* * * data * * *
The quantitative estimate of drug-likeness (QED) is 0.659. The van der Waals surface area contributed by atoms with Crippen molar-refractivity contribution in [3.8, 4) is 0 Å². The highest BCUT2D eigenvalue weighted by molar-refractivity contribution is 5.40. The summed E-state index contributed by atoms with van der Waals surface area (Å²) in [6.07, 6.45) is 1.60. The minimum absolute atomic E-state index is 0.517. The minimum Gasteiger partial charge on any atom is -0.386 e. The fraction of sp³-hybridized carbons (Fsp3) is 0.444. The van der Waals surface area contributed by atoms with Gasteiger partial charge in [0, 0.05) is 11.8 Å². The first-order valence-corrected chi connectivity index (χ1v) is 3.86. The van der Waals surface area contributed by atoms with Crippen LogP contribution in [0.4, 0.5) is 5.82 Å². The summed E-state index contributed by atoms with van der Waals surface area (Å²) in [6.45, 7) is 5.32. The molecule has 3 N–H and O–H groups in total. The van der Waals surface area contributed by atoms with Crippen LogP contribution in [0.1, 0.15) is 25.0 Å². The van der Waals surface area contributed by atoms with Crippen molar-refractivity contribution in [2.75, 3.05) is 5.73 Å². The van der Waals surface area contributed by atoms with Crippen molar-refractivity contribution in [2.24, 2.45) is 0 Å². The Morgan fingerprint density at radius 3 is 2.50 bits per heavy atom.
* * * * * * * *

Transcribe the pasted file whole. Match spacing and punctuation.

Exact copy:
The quantitative estimate of drug-likeness (QED) is 0.659. The van der Waals surface area contributed by atoms with Crippen molar-refractivity contribution in [3.8, 4) is 0 Å². The highest BCUT2D eigenvalue weighted by molar-refractivity contribution is 5.40. The summed E-state index contributed by atoms with van der Waals surface area (Å²) in [6.07, 6.45) is 1.60. The minimum absolute atomic E-state index is 0.517. The minimum Gasteiger partial charge on any atom is -0.386 e. The fraction of sp³-hybridized carbons (Fsp3) is 0.444. The van der Waals surface area contributed by atoms with Gasteiger partial charge in [0, 0.05) is 11.8 Å². The first-order valence-corrected chi connectivity index (χ1v) is 3.86. The van der Waals surface area contributed by atoms with Crippen LogP contribution in [0.4, 0.5) is 5.82 Å². The summed E-state index contributed by atoms with van der Waals surface area (Å²) in [6.45, 7) is 5.32. The molecule has 3 N–H and O–H groups in total. The van der Waals surface area contributed by atoms with Crippen LogP contribution in [0.1, 0.15) is 25.0 Å². The van der Waals surface area contributed by atoms with Crippen molar-refractivity contribution in [2.75, 3.05) is 5.73 Å². The van der Waals surface area contributed by atoms with Crippen molar-refractivity contribution in [2.24, 2.45) is 0 Å². The Morgan fingerprint density at radius 3 is 2.50 bits per heavy atom.